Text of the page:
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n South African Journal of Psychiatry - Attendance at an outpatient follow-up clinic by HIV-positive psychiatric patients initiated on ART as inpatients
Background. Evidence suggests that the presence of mental illness may be associated with poorer adherence to antiretroviral therapy (ART). There is also a general understanding that patients initiated on ART as inpatients have poorer outcomes than those initiated as outpatients. Negative perceptions regarding future adherence may affect the clinical decision to initiate ART in hospitalised psychiatric patients. Attendance at clinic appointments is an indicator of medication adherence, and is easily measurable in a limited-resource setting.
Objectives. The primary objective of this study was to examine the rate of attendance at the first clinic appointment post discharge from a period of psychiatric hospitalisation in HIV-positive psychiatric patients initiated on ART as inpatients. A secondary objective was to determine which factors, if any, were associated with clinic attendance.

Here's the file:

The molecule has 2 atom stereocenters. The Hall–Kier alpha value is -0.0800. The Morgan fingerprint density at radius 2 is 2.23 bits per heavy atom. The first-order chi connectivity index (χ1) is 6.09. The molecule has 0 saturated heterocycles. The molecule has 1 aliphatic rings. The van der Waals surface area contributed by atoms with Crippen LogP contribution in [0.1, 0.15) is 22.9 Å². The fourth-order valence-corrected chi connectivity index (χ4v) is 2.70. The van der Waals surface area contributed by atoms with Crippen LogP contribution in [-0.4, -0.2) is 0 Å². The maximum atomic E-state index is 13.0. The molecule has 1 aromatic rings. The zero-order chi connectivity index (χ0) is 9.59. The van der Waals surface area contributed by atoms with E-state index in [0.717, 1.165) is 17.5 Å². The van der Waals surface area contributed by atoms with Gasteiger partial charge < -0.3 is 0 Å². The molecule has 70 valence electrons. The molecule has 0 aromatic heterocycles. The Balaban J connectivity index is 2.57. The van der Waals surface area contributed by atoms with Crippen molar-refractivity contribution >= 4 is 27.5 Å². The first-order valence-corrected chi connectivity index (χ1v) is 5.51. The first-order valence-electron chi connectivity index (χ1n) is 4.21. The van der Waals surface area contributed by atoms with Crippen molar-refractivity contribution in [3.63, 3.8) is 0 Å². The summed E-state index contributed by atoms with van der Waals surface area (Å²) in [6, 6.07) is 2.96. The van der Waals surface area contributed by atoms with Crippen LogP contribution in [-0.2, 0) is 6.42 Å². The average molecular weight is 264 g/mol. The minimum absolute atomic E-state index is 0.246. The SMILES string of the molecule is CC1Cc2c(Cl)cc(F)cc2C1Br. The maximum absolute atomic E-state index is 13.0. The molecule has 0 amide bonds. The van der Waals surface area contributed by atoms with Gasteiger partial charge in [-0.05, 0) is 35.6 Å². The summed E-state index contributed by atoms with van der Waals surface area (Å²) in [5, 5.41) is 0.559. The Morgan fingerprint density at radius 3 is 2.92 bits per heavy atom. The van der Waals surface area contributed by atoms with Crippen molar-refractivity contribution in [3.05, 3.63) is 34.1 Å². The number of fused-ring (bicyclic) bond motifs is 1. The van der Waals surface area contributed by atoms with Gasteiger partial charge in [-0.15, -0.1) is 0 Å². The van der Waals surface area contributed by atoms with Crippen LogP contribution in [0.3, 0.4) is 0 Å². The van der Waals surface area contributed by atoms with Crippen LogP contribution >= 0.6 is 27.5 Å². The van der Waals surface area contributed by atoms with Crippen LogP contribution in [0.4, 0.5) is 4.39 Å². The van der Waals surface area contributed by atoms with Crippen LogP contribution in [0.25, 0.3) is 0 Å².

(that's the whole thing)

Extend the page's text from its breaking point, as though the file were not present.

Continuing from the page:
Methods. This study was a retrospective record review, conducted at the Luthando Neuropsychiatric HIV Clinic in Soweto, which is an integrated mental healthcare and ART clinic. Patients who were initiated on ART as psychiatric inpatients from 1 July 2009 to 31 December 2010, and subsequently discharged for outpatient follow-up at Luthando Clinic were included in the sample.
Results. There were 98 patients included in the analysis. The sample was predominantly female. The rate of attendance was 80%. The attendant and non-attendant groups were similar in terms of demographic and clinical data. Significantly fewer non-attendant patients had disclosed their HIV status to their treatment supporter (p=0.01).
Conclusion. Non-disclosure of HIV status needs to be further addressed in integrated psychiatric HIV treatment facilities in order to improve attendance. Female predominance in this setting should also be further investigated.
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